A Riot of Our Own: Night and Day with the Clash
  • A Riot of Our Own: Night and Day with the Clash
  • A Riot of Our Own: Night and Day with the Clash

A Riot of Our Own: Night and Day with the Clash

by Johnny Green, Garry Barker, Green Johnny, Ray Lowry
     
 

Johnny Green was a footloose slacker who loved punk rock, stumbled into being a roadie for the Sex Pistols, then tripped again into a job pushing sound equipment for the Clash and driving their beat-up van to performances in the mean industrial towns of England. Disaffected youth anointed the Clash as their spokesmen and made the group synonymous with punk itself

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Overview

Johnny Green was a footloose slacker who loved punk rock, stumbled into being a roadie for the Sex Pistols, then tripped again into a job pushing sound equipment for the Clash and driving their beat-up van to performances in the mean industrial towns of England. Disaffected youth anointed the Clash as their spokesmen and made the group synonymous with punk itself in the late 1970s. Eventually becoming the band's road manager, Green had a unique vantage point from which to witness the burgeoning punk rock movement while helping the band in their perpetual search for women, booze, and drugs. Green was with the Clash when they conquered America, bringing with them their bad behavior and great music, and burning out after their third, too-long tour. Written in a tell-it-as-it-was style and accompanied by contemporaneous drawings by Ray Lowry, who tagged along with the Clash on their American tour as their official "war artist," A Riot of Our Own pierces the heart of the culture and music of punk rock and the people who lived it.

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Editorial Reviews

Library Journal
Familiar to American fans for their megahit "Rock the Casbah," a music video staple during the early days of MTV, the British group The Clash have emerged in the ensuing 20 years as one of the most memorable and significant punk rock bands. Green, who was their road manager and procurer of assorted drugs and women, here recollects with considerable zest and humor just what it was like to be on tour with The Clash. Though bawdy and occasionally lurid details spice up the narrative, there is a remarkable sense of lighthearted fun throughout, splendidly enhanced by Ray Lowry's cartoonlike drawings. Green manages to make this chronicle of overindulgence, wrecked hotel rooms, and police arrests seem much less menacing than the events themselves might suggest. A rollicking insider's account that nicely complements the definitive bio, Marcus Gray's Last Gang in Town: The Story and Myth of The Clash (LJ 9/15/96). Recommended for rock music collections.--Richard Grefrath, Univ. of Nevada Lib., Reno
Kirkus Reviews
A roadie's engaging and often amusing memoir of life in the eye of the punk rock storm. Green, who served the Clash as road manager from their commercial breakthrough in England in 1977 through their emergence as an international colossus in 1980 or so, lets it all hang out, giving his fond remembrances of life on the road and in the studios. While Green was with the Clash, the band's fortunes skyrocketed (quite coincidentally, the author gently contends). All through this account, we see the four band members in their unvarnished glory-vain, dope-smoking, lazy (except when it came to writing, recording, and playing music), curious, and terribly irresponsible with money. Yet despite such facts, Green's slightly nostalgia-tinted memories will serve to further endear the Clash to their fans. As described here, we see the band as innovators and agitators and decent blokes. We also get a deft account of the creative process at work, of how the band extracted great music from ordinary experiences and sensations. Without excessively touting his influence on band members, Green (aided by British freelance writer Barker) reveals how his presence gently affected them: he introduced them to the music of country guitar legend Joe Ely (who opened for them on a leg of their 1980 US tour), for instance. Also evident is how other musicians of the punk era-Sid Vicious, John Lydon, the Dead Boys, Souixie Sue (who seldom comes off well in this type of retrospective), and others lesser known-affected the Clash and their music, for better or worse. That the Clash's music is now known mostly as soundtrack fodder or as an influence for current acts makes the timing of this book most curious indeed. Betterlate than never!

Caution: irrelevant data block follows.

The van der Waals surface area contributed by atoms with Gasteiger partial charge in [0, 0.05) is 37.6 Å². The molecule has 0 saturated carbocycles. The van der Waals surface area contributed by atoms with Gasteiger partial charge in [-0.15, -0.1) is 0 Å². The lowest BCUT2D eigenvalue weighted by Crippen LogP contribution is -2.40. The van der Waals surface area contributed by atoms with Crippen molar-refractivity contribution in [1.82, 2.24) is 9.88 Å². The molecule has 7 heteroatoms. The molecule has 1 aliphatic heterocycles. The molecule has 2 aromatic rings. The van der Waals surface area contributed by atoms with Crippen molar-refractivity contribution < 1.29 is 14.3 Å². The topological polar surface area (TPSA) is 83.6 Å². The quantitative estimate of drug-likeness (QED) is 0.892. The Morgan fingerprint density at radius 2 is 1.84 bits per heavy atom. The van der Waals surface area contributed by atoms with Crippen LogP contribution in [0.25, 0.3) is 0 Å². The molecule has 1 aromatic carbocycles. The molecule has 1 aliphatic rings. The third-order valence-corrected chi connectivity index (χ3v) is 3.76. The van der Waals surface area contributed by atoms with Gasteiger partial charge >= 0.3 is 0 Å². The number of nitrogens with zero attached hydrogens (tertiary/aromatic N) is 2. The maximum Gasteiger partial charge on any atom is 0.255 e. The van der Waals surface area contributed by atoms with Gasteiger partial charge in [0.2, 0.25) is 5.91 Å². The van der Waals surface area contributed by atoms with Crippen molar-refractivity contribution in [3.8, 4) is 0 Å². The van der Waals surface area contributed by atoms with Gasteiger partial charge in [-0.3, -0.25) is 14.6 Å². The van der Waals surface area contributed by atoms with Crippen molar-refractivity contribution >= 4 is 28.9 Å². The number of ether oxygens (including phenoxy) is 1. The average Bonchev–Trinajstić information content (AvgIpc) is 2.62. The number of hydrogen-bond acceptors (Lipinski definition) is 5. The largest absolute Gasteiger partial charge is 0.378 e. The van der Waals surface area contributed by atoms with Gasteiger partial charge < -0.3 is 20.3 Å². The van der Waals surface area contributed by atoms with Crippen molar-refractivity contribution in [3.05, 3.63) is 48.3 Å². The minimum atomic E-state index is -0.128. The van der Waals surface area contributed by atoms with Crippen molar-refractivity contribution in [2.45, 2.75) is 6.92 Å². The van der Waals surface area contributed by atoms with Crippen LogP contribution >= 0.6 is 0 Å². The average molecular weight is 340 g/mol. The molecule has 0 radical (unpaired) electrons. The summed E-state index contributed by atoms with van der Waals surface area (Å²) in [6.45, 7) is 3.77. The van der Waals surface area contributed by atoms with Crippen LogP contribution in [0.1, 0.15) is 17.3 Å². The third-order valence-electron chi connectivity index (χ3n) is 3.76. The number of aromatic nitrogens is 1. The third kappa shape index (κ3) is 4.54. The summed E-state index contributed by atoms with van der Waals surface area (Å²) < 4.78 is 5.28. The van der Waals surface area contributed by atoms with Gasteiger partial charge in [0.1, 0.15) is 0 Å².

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Product Details

ISBN-13:
9780571199570
Publisher:
Faber and Faber
Publication date:
02/12/1999
Edition description:
1 ED
Pages:
240
Sales rank:
628,570
Product dimensions:
5.50(w) x 8.50(h) x 0.54(d)

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